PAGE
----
It won’t be long before college compliance officers are earning seven figures, judging by the confusing education that high schoolers are getting on sex and consent.
The New York Times reports that 10th graders at a high school in California are learning to keep time during any intimate encounters so their encounter doesn’t slip into rape:
Consent from the person you are kissing — or more — is not merely silence or a lack of protest, Shafia Zaloom, a health educator at the Urban School of San Francisco, told the students. They listened with rapt attention, but several did not disguise how puzzled they felt.
“What does that mean — you have to say ‘yes’ every 10 minutes?” asked Aiden Ryan, 15, who sat near the front of the room.
“Pretty much,” Ms. Zaloom answered. “It’s not a timing thing, but whoever initiates things to another level has to ask.”
Well, of course it’s going to turn into a “timing thing” if the choice is between “every 10 minutes” or the wildly-subjective “initiates things to another level.”
This is the new normal in California because of sex-ed changes signed into law by Gov. Jerry Brown this month that require classes to teach affirmative consent, or “yes means yes.”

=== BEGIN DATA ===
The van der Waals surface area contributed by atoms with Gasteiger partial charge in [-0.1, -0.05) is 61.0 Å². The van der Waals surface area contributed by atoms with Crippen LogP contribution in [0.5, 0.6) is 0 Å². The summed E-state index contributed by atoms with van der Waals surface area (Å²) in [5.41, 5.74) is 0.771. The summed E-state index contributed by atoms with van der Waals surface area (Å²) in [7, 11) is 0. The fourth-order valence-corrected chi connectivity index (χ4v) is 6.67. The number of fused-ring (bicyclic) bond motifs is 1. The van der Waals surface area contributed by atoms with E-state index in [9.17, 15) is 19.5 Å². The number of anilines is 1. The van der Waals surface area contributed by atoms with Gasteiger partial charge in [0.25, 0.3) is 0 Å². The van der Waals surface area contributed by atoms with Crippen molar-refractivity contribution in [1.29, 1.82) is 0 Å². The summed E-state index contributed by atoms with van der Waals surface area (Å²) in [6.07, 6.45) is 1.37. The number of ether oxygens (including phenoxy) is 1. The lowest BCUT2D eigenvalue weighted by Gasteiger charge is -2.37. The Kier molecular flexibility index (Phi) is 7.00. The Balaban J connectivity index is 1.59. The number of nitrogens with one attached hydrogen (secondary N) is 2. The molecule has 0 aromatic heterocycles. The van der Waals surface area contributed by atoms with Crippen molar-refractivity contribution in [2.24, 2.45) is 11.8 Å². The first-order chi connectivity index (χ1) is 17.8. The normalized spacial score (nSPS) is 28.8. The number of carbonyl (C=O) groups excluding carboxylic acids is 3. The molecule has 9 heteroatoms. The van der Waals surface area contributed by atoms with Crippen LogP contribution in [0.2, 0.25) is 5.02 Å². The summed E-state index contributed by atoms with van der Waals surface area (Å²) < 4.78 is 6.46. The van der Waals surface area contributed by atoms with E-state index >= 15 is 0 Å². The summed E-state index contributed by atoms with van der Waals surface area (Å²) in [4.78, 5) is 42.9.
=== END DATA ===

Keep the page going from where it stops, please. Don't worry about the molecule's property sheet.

Everyone’s favorite gadfly on today’s wacky new rules for campus sex, George Washington University Law Prof. John Banzhaf, tells the Times this is not at all helpful:
“The [affirmative consent] standard is not logical — nobody really works that way. The problem with teaching this to high school students is that you are only going to sow more confusion. They are getting mixed messages depending where they go afterward.”
That confusion is evident in Zaloom’s class:
The students did not seem convinced. They sat in groups to brainstorm ways to ask for affirmative consent. They crossed off a list of options: “Can I touch you there?” Too clinical. “Do you want to do this?” Too tentative. “Do you like that?” Not direct enough.
“They’re all really awkward and bizarre,” one girl said.
“Did you come up with any on your own?” Ms. Zaloom asked.
One boy offered up two words: “You good?”
That drew nearly unanimous nods of approval.
And it almost certainly wouldn’t hold up in the typical campus adjudication because an accuser could say that she was just giving robotic answers out of fright, and an accused student will probably be told he misread her nonverbal cues, which overrode her literal words.
Zaloom, by the way, “has written a curriculum for affirmative consent programs that is being used throughout the country,” the Times reports.
Consider getting any California college-bound males in your life a stopwatch for Christmas.